Harvesting Almond Trees

I have only eight almond trees that I planted a few years ago. At present they are four years old trees that don’t produce yet a lot of almonds nuts to harvest. That’s why I pick them manually. In the last few years since I have them, I learned some important things about when and how to do harvest them properly. If you are wondering when and how to harvest your almond tree, here is the info you need to successfully harvest your own homegrown nuts.

When to Harvest Almonds – Right Harvesting Time

This is the most important step in harvesting almonds. Choosing the right time is very important as if you choose the wrong time to harvest your almond nuts will not be as nutritious etc

Almonds here in the Mediterranean are harvested in August and September. The exact time depends on the particular tree variety, of micro-location as well as of current climate and weather. On another side of the globe, (Australia, New Zealand, South Africa) it is usually February and March.

Three Stages of Almonds

The first stage

In this stage, the almond hulls are completely closed as in the below photo. Right here where I live in the Mediterranean, this is sometime in early June, almonds are not ripe nor ready to harvest. If you pick them up and open them now, almond nuts will be green and sour. Leave them on the trees for a longer time, they will ripe several weeks from now.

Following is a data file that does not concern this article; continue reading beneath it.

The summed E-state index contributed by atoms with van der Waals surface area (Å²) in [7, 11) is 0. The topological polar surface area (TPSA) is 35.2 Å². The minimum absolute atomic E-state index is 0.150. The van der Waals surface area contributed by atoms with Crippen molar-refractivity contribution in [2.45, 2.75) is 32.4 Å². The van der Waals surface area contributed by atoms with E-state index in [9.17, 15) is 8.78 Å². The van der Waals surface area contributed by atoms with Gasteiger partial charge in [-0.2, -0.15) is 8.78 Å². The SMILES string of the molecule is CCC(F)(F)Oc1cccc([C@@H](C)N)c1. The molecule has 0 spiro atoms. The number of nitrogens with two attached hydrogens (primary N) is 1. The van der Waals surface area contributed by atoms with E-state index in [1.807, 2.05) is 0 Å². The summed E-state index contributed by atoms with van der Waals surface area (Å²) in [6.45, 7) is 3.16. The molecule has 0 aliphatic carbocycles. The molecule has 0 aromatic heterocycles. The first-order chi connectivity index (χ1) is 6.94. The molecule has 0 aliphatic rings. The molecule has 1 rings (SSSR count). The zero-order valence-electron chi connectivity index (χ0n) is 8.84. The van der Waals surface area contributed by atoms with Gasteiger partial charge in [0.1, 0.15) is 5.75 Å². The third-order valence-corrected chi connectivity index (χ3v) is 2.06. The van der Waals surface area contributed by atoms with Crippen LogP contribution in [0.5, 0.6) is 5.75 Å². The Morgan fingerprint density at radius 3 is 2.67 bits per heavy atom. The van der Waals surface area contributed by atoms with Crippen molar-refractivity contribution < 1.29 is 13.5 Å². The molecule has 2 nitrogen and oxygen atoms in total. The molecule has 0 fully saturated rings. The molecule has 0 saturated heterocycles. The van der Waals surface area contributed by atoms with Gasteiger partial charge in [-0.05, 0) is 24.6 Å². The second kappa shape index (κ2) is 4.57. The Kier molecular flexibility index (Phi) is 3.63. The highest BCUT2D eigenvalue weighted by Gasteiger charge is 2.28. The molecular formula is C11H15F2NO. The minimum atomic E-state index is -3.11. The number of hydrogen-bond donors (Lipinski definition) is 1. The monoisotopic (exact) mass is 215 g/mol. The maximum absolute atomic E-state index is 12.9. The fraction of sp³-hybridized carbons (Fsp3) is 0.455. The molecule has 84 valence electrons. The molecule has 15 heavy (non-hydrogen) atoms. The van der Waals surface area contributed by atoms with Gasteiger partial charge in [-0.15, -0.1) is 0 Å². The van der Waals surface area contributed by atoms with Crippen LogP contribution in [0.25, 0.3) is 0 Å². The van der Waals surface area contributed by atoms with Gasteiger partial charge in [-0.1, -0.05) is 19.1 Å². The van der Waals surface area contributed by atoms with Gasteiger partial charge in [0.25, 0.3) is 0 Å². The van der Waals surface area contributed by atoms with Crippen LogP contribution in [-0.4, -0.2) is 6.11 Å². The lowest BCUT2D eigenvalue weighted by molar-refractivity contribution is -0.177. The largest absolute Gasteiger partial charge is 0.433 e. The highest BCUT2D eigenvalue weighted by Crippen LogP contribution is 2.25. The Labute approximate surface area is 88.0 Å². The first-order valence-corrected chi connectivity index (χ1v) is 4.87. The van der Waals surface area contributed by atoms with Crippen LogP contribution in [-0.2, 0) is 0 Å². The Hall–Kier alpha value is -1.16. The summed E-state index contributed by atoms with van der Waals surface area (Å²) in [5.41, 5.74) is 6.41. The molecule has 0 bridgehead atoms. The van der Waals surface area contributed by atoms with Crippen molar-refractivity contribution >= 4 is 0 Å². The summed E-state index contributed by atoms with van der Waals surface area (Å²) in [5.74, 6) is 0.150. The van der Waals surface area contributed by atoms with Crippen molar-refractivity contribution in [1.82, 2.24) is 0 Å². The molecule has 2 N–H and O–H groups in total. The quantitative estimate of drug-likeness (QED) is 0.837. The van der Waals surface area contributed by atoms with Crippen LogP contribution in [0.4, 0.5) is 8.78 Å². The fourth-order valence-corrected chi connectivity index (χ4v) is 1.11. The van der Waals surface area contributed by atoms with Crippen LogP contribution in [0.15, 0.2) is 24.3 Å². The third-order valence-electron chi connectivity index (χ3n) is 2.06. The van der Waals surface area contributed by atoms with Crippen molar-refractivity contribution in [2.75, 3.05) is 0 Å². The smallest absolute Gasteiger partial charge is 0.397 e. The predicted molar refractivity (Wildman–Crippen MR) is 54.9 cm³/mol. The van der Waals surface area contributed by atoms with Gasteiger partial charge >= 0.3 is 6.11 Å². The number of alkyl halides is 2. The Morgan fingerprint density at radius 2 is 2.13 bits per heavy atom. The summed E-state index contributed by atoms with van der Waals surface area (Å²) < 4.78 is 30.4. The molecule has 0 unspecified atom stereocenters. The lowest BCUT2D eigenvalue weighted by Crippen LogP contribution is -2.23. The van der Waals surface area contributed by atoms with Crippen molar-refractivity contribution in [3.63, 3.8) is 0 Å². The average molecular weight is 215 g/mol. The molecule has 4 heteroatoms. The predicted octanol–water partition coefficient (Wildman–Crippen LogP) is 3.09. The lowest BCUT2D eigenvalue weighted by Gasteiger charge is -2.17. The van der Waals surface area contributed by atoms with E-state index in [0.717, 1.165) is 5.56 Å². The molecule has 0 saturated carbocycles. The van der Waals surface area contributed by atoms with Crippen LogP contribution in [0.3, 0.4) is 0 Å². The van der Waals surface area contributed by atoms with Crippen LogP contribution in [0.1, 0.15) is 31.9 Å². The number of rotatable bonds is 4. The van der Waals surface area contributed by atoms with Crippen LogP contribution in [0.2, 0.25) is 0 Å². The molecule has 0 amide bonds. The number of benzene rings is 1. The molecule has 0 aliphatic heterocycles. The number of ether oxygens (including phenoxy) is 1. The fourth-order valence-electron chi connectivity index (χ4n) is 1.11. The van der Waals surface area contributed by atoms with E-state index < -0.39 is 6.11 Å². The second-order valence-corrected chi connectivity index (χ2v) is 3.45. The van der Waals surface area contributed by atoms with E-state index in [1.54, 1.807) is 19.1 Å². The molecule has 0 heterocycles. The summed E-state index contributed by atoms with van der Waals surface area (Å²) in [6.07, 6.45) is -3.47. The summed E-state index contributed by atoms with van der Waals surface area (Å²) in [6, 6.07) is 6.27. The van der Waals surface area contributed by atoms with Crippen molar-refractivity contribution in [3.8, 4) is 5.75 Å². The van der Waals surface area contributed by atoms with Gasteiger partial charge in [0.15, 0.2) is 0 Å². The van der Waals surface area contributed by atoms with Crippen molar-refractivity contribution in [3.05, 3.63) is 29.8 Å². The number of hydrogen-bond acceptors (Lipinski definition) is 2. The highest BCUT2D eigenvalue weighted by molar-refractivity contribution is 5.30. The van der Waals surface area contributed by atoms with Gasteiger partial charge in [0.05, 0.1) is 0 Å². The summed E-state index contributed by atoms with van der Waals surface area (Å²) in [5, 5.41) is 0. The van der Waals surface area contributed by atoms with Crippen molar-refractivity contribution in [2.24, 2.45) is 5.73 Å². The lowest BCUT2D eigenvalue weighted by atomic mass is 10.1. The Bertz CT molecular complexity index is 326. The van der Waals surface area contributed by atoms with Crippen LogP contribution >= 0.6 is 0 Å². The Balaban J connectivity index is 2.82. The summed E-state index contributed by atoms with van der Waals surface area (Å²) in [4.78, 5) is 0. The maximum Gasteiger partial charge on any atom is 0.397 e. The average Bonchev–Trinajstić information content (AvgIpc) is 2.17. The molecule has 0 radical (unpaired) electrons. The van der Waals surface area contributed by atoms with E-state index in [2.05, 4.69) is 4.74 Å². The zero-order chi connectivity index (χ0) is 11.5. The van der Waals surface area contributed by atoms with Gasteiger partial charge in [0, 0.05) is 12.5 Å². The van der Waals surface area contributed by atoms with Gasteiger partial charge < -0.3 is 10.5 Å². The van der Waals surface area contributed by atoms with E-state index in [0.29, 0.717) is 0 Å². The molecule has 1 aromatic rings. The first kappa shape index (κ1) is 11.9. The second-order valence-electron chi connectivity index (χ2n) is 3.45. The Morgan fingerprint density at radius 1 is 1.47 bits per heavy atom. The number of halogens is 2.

These nuts are not ready to harvest
These nuts are not ready to harvest

Second Stage

A few weeks later, (it is here sometime in mid-July), your almonds will look like in the below photo. The hulls of the almonds will start to split open. Through the narrow split, you will see the wood-like almond shell. This is the time when inside the shell the nut (kernel) starts slowly to dry as it is now exposed to the sun and wind.

At this stage, the almonds are almost ready. Almond hulls are split open but are still sticking to the shell so they are not yet ripe. If you pick them now, you will have trouble removing the complete hulls apart from the shells as they are still sticking to it.

If you open the shell apart, the almond nuts inside are still not ready to eat, they feel like bit gummy, sticky and chewy. (I made this mistake in my first harvest!)

This nut is almost ready to harvest, but let it stay on the tree for another week
This nut is almost ready to harvest, but let it stay on the tree for another week

Third Stage

Hold your breath for a little longer and give them another week or two on the tree. Bear in mind that at this stage, nuts are already attractive to large birds and squirrels so make sure you are guarding them properly as you may lose part of your harvest.

Day by day, a drupe (hulls) on your almonds are getting completely opened and their color change from green to yellowish. This is the right time to harvest, your almonds are ripe and ready – they will look like in the below photo. If you don’t pick them now, pretty soon, they will fall from the tree and eventually rot.

Important note: While checking the progress of your nuts, make sure you always start from the top of the tree. As the top of the tree is most exposed to sunlight, this is the area where hull split will first begin. The top of the tree is also easier to see from the distance so large birds will try to reach ripe almonds before you!

This nut is ready to harvest!
This nut is ready to harvest!

Recognizing Parts of Almond Nuts

The Hull or Drupe